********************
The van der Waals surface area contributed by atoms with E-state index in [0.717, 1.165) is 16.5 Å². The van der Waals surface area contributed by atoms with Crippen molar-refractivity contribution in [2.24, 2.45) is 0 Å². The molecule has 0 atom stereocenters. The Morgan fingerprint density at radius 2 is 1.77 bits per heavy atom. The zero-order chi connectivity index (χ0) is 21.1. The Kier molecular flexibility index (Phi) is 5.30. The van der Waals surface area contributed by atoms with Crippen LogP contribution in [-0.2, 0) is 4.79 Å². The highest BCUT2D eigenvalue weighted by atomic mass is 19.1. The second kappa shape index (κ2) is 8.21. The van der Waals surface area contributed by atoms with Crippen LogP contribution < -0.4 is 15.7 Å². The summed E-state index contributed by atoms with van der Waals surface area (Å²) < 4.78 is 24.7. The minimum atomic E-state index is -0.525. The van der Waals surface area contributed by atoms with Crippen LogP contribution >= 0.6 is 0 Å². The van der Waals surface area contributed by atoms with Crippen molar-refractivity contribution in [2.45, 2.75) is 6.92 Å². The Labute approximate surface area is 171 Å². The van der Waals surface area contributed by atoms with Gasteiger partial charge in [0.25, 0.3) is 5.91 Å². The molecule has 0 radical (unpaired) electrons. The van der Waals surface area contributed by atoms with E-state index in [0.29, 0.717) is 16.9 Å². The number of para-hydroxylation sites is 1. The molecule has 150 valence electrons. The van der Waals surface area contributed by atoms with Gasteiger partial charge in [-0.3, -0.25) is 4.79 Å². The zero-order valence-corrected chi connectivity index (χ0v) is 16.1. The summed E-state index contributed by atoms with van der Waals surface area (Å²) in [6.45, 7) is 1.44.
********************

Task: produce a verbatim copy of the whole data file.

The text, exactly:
The van der Waals surface area contributed by atoms with E-state index in [0.717, 1.165) is 16.5 Å². The van der Waals surface area contributed by atoms with Crippen molar-refractivity contribution in [2.24, 2.45) is 0 Å². The molecule has 0 atom stereocenters. The Morgan fingerprint density at radius 2 is 1.77 bits per heavy atom. The zero-order chi connectivity index (χ0) is 21.1. The Kier molecular flexibility index (Phi) is 5.30. The van der Waals surface area contributed by atoms with Crippen LogP contribution in [-0.2, 0) is 4.79 Å². The highest BCUT2D eigenvalue weighted by atomic mass is 19.1. The second kappa shape index (κ2) is 8.21. The van der Waals surface area contributed by atoms with Crippen LogP contribution < -0.4 is 15.7 Å². The summed E-state index contributed by atoms with van der Waals surface area (Å²) < 4.78 is 24.7. The minimum atomic E-state index is -0.525. The van der Waals surface area contributed by atoms with Crippen LogP contribution >= 0.6 is 0 Å². The van der Waals surface area contributed by atoms with Crippen molar-refractivity contribution in [2.45, 2.75) is 6.92 Å². The Labute approximate surface area is 171 Å². The van der Waals surface area contributed by atoms with Gasteiger partial charge in [0.25, 0.3) is 5.91 Å². The molecule has 0 radical (unpaired) electrons. The van der Waals surface area contributed by atoms with E-state index in [0.29, 0.717) is 16.9 Å². The number of para-hydroxylation sites is 1. The molecule has 150 valence electrons. The van der Waals surface area contributed by atoms with Gasteiger partial charge in [-0.3, -0.25) is 4.79 Å². The zero-order valence-corrected chi connectivity index (χ0v) is 16.1. The summed E-state index contributed by atoms with van der Waals surface area (Å²) in [6.45, 7) is 1.44.